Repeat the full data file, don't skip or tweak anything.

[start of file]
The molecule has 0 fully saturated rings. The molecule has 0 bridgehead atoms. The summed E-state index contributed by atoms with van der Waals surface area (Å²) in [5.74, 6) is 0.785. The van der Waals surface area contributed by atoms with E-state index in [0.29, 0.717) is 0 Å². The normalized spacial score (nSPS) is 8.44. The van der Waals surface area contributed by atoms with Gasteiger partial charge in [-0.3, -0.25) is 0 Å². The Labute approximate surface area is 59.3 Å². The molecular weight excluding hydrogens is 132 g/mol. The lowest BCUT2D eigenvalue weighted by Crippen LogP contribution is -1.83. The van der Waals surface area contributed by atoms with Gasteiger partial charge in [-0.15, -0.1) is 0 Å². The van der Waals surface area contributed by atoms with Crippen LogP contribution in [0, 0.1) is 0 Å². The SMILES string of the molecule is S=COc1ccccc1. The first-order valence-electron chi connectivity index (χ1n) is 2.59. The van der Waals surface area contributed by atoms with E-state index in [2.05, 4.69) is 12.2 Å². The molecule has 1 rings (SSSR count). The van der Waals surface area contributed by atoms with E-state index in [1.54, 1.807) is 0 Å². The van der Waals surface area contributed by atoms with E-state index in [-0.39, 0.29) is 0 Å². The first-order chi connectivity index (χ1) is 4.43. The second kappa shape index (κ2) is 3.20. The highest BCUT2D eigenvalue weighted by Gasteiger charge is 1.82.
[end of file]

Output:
The molecule has 0 fully saturated rings. The molecule has 0 bridgehead atoms. The summed E-state index contributed by atoms with van der Waals surface area (Å²) in [5.74, 6) is 0.785. The van der Waals surface area contributed by atoms with E-state index in [0.29, 0.717) is 0 Å². The normalized spacial score (nSPS) is 8.44. The van der Waals surface area contributed by atoms with Gasteiger partial charge in [-0.3, -0.25) is 0 Å². The Labute approximate surface area is 59.3 Å². The molecular weight excluding hydrogens is 132 g/mol. The lowest BCUT2D eigenvalue weighted by Crippen LogP contribution is -1.83. The van der Waals surface area contributed by atoms with Gasteiger partial charge in [-0.15, -0.1) is 0 Å². The van der Waals surface area contributed by atoms with Crippen LogP contribution in [0, 0.1) is 0 Å². The SMILES string of the molecule is S=COc1ccccc1. The first-order valence-electron chi connectivity index (χ1n) is 2.59. The van der Waals surface area contributed by atoms with E-state index in [2.05, 4.69) is 12.2 Å². The molecule has 1 rings (SSSR count). The van der Waals surface area contributed by atoms with E-state index in [1.54, 1.807) is 0 Å². The van der Waals surface area contributed by atoms with E-state index in [-0.39, 0.29) is 0 Å². The first-order chi connectivity index (χ1) is 4.43. The second kappa shape index (κ2) is 3.20. The highest BCUT2D eigenvalue weighted by Gasteiger charge is 1.82.